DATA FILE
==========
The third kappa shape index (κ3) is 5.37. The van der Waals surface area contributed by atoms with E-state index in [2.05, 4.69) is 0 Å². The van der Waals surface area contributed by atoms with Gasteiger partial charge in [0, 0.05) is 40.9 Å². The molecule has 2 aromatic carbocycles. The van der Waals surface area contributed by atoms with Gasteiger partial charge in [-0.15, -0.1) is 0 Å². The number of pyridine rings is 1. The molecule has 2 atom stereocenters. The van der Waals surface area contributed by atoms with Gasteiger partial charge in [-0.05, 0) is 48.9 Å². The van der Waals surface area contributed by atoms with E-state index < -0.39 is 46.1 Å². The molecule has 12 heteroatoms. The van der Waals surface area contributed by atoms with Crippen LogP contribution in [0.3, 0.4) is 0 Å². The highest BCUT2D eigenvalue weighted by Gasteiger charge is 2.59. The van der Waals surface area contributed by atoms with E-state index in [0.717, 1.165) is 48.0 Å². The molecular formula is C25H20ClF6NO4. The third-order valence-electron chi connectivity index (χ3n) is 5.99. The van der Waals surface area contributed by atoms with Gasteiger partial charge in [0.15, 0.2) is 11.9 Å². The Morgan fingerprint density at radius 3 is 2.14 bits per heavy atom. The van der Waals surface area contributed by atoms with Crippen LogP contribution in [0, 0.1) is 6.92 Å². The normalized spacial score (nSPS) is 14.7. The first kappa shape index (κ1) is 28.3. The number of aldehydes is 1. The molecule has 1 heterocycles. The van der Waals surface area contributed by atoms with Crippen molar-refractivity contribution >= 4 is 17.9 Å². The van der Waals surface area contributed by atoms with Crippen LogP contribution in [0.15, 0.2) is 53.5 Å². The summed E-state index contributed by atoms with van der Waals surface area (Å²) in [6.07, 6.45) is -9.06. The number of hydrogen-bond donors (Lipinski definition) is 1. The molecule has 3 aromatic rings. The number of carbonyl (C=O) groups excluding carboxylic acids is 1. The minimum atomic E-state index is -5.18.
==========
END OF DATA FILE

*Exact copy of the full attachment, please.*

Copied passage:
The third kappa shape index (κ3) is 5.37. The van der Waals surface area contributed by atoms with E-state index in [2.05, 4.69) is 0 Å². The van der Waals surface area contributed by atoms with Gasteiger partial charge in [0, 0.05) is 40.9 Å². The molecule has 2 aromatic carbocycles. The van der Waals surface area contributed by atoms with Gasteiger partial charge in [-0.15, -0.1) is 0 Å². The number of pyridine rings is 1. The molecule has 2 atom stereocenters. The van der Waals surface area contributed by atoms with Gasteiger partial charge in [-0.05, 0) is 48.9 Å². The van der Waals surface area contributed by atoms with E-state index < -0.39 is 46.1 Å². The molecule has 12 heteroatoms. The van der Waals surface area contributed by atoms with Crippen LogP contribution in [0.3, 0.4) is 0 Å². The highest BCUT2D eigenvalue weighted by Gasteiger charge is 2.59. The van der Waals surface area contributed by atoms with E-state index in [0.717, 1.165) is 48.0 Å². The molecular formula is C25H20ClF6NO4. The third-order valence-electron chi connectivity index (χ3n) is 5.99. The van der Waals surface area contributed by atoms with Gasteiger partial charge in [0.15, 0.2) is 11.9 Å². The Morgan fingerprint density at radius 3 is 2.14 bits per heavy atom. The van der Waals surface area contributed by atoms with Crippen LogP contribution in [0, 0.1) is 6.92 Å². The normalized spacial score (nSPS) is 14.7. The first kappa shape index (κ1) is 28.3. The number of aldehydes is 1. The molecule has 1 heterocycles. The van der Waals surface area contributed by atoms with Crippen molar-refractivity contribution >= 4 is 17.9 Å². The van der Waals surface area contributed by atoms with Crippen LogP contribution in [0.15, 0.2) is 53.5 Å². The summed E-state index contributed by atoms with van der Waals surface area (Å²) in [6.07, 6.45) is -9.06. The number of hydrogen-bond donors (Lipinski definition) is 1. The molecule has 3 aromatic rings. The number of carbonyl (C=O) groups excluding carboxylic acids is 1. The minimum atomic E-state index is -5.18.